New Zealand's Rigorous Immigration Process
17 January 2002
Immigration Minister Lianne Dalziel said today that there was no reason to believe that New Zealand was at any greater risk of people smuggling than it had ever been.
"Over many years a small flow of asylum seekers has reached New Zealand. Generally, however, our considerable distance from the departure points for people smugglers has inhibited mass arrivals by boat of the kind Australia has experienced.
"With respect to the Tampa, New Zealand was widely applauded for helping to resolve the crisis at the time. Of the people on board the Tampa whom we accepted for processing, a very high proportion have been found to be genuine refugees and accordingly are being resettled in New Zealand.
"New Zealand is beefing up its legislation against people smuggling. It will be treated as a serious criminal offence under New Zealand law and the captain and crew of any migrant smuggling vessels would face tough new penalties if caught. These penalties will act as a further deterrent to any smugglers who thought of New Zealand as a potential destination for their human cargo.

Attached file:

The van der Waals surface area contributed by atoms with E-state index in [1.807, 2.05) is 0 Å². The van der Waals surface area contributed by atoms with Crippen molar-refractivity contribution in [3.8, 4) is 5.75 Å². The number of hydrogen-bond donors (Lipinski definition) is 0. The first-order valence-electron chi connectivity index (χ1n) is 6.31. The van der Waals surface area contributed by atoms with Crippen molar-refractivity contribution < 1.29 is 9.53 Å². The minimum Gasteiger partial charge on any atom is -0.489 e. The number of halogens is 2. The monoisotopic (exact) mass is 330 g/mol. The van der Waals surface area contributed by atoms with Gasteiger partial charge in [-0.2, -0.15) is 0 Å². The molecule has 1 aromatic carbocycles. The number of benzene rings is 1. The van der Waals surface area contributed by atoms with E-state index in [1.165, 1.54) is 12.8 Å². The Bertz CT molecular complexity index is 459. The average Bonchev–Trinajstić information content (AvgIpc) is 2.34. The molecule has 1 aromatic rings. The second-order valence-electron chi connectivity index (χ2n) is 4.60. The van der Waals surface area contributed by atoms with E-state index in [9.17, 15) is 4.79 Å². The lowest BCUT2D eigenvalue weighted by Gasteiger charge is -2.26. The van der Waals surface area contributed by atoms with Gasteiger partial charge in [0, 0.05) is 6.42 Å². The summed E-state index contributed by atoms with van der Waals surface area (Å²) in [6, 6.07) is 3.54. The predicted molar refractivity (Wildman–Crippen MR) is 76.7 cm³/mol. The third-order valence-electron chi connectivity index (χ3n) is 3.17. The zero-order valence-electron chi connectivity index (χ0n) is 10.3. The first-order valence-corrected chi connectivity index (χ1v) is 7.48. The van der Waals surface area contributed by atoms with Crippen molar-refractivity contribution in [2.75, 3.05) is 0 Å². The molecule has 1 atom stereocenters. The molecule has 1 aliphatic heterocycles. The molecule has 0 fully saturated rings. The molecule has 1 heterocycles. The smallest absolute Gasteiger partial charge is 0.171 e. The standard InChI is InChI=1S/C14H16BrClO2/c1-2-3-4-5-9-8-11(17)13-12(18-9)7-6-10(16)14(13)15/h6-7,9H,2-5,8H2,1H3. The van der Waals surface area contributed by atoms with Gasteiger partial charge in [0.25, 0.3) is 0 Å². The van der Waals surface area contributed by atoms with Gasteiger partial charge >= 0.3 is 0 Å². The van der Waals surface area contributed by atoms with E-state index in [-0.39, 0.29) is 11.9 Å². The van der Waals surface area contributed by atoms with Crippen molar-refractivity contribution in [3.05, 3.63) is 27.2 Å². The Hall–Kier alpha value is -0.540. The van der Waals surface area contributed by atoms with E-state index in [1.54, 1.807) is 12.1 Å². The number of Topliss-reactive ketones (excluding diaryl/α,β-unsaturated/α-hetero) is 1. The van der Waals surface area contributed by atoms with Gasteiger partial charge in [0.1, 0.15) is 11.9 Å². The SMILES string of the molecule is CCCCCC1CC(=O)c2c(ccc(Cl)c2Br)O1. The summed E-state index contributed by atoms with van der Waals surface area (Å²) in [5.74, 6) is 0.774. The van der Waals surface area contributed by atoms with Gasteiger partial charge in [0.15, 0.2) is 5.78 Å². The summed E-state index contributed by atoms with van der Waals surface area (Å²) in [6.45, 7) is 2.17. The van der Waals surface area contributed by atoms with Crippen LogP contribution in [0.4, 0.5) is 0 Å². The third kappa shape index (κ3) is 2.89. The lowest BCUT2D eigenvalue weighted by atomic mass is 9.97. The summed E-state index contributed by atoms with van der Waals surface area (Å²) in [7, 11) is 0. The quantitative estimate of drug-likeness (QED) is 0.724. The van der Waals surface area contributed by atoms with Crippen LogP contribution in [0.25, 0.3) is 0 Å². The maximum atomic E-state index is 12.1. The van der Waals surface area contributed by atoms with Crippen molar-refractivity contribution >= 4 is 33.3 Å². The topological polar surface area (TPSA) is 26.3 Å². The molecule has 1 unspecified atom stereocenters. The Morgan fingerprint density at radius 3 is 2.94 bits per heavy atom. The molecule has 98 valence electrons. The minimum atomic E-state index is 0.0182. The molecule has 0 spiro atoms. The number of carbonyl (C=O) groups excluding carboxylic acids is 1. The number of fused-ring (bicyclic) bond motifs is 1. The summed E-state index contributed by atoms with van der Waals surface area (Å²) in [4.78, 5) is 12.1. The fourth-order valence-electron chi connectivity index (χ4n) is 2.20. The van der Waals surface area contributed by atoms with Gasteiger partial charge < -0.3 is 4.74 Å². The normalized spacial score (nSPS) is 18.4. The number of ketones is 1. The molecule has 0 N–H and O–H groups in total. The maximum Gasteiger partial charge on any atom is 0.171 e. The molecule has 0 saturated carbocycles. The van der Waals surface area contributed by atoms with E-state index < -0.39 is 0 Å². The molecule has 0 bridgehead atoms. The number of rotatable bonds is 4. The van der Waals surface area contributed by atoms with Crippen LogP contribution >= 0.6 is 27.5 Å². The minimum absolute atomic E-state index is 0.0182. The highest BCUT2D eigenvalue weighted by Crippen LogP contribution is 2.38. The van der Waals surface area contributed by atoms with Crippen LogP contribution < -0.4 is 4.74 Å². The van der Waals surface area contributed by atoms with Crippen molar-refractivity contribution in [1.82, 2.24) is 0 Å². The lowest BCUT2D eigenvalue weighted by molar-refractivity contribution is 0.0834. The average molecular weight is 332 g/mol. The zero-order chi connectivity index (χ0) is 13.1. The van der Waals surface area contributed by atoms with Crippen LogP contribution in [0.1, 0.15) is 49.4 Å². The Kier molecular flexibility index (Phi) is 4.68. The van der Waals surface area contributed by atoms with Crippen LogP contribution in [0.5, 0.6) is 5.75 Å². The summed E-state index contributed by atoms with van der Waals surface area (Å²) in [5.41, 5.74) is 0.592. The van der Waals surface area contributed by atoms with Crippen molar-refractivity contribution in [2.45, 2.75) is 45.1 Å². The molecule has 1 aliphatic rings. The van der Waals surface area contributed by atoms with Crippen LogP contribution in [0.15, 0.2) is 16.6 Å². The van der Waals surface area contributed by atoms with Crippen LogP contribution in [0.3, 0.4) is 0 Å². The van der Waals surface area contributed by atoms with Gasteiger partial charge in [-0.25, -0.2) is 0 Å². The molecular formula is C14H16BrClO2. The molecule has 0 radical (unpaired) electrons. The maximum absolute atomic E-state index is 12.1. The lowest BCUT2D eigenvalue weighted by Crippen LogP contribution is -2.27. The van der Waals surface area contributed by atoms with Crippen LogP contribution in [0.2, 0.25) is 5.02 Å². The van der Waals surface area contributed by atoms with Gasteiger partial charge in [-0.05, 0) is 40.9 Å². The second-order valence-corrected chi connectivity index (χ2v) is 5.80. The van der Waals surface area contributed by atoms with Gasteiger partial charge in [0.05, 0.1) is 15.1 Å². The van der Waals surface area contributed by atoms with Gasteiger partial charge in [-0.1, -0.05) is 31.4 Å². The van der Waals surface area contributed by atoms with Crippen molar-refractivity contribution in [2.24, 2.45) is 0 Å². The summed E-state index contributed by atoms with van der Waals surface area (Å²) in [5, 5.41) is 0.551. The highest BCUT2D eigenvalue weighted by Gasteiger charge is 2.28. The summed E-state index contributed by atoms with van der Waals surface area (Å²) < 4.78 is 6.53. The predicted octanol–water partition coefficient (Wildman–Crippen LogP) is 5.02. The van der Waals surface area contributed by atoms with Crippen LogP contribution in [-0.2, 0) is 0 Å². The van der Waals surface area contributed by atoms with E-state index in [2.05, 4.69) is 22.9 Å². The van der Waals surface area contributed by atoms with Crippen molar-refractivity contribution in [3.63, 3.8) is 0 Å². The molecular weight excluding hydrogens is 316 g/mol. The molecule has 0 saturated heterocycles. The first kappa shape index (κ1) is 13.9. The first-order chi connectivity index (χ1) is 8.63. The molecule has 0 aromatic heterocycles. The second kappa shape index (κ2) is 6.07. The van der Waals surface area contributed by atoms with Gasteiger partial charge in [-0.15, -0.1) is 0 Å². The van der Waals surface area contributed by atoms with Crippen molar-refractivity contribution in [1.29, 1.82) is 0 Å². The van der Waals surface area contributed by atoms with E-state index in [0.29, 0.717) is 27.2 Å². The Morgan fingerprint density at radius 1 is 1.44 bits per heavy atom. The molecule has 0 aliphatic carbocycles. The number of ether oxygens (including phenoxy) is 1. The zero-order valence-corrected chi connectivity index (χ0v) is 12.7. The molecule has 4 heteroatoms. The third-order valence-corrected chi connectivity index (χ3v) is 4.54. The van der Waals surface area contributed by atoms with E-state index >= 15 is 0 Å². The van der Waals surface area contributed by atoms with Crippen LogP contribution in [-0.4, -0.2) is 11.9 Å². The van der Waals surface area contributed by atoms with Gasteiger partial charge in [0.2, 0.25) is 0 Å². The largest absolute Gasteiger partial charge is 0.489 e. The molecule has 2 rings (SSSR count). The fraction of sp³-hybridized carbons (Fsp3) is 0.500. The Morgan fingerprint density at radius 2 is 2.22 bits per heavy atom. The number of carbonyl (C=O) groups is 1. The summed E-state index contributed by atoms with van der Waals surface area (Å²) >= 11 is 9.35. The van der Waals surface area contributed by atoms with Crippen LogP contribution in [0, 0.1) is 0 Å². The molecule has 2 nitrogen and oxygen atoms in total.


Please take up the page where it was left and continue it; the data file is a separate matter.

"A further deterrent to those paying people smugglers should be the fact that only a small proportion of people arriving in New Zealand who seek asylum actually gain refugee status. In the year 2000-2001, of the 1703 applicants, only 311 (18.3 percent) were granted refugee status.
"New Zealand will also be seeking to play an active role in the February Regional Conference on Trans-national Crime (including migration) co-sponsored by Indonesia and Australia in February.
"The National Party has been all over the paddock on the Tampa issue. First they opposed New Zealand taking any of the asylum seekers because they thought that would be a popular stance. Then they supported taking some for processing, but not as many as were taken. Now Mr English seems to suggest that we should not have worked with Australia to resolve the crisis. When they finally work out some real policy, perhaps they could let us know," Lianne Dalziel said.